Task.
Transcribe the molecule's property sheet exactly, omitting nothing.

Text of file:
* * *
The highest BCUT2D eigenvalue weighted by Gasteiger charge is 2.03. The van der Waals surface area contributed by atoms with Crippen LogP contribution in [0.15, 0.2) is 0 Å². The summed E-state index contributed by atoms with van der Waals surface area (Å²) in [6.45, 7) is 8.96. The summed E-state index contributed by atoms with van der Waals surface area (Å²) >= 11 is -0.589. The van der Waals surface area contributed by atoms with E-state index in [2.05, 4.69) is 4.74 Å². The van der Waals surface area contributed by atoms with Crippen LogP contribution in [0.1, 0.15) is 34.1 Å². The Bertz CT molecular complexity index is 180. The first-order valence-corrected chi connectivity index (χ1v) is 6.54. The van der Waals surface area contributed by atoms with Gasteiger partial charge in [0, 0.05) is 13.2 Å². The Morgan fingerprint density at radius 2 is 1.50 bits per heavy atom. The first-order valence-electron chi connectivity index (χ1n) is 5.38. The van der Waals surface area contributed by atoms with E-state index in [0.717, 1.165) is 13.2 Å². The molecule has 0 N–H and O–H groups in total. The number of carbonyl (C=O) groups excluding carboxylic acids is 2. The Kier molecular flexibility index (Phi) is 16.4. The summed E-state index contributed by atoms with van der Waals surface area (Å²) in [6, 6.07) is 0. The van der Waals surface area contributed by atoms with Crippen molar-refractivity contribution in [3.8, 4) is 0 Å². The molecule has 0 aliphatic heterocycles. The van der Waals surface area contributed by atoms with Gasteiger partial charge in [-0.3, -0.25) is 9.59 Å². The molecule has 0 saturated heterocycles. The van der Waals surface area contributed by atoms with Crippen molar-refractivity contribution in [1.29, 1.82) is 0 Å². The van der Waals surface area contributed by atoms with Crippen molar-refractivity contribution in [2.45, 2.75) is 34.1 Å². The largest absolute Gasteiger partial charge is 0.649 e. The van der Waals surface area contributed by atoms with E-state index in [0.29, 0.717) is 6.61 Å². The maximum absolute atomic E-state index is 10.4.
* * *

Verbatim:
The highest BCUT2D eigenvalue weighted by Gasteiger charge is 2.03. The van der Waals surface area contributed by atoms with Crippen LogP contribution in [0.15, 0.2) is 0 Å². The summed E-state index contributed by atoms with van der Waals surface area (Å²) in [6.45, 7) is 8.96. The summed E-state index contributed by atoms with van der Waals surface area (Å²) >= 11 is -0.589. The van der Waals surface area contributed by atoms with E-state index in [2.05, 4.69) is 4.74 Å². The van der Waals surface area contributed by atoms with Crippen LogP contribution in [0.1, 0.15) is 34.1 Å². The Bertz CT molecular complexity index is 180. The first-order valence-corrected chi connectivity index (χ1v) is 6.54. The van der Waals surface area contributed by atoms with Gasteiger partial charge in [0, 0.05) is 13.2 Å². The Morgan fingerprint density at radius 2 is 1.50 bits per heavy atom. The first-order valence-electron chi connectivity index (χ1n) is 5.38. The van der Waals surface area contributed by atoms with E-state index in [0.717, 1.165) is 13.2 Å². The molecule has 0 N–H and O–H groups in total. The number of carbonyl (C=O) groups excluding carboxylic acids is 2. The Kier molecular flexibility index (Phi) is 16.4. The summed E-state index contributed by atoms with van der Waals surface area (Å²) in [6, 6.07) is 0. The van der Waals surface area contributed by atoms with Crippen molar-refractivity contribution in [3.8, 4) is 0 Å². The molecule has 0 aliphatic heterocycles. The van der Waals surface area contributed by atoms with Gasteiger partial charge in [-0.3, -0.25) is 9.59 Å². The molecule has 0 saturated heterocycles. The van der Waals surface area contributed by atoms with Crippen molar-refractivity contribution in [1.29, 1.82) is 0 Å². The van der Waals surface area contributed by atoms with Crippen molar-refractivity contribution in [2.45, 2.75) is 34.1 Å². The largest absolute Gasteiger partial charge is 0.649 e. The van der Waals surface area contributed by atoms with E-state index in [0.29, 0.717) is 6.61 Å². The maximum absolute atomic E-state index is 10.4.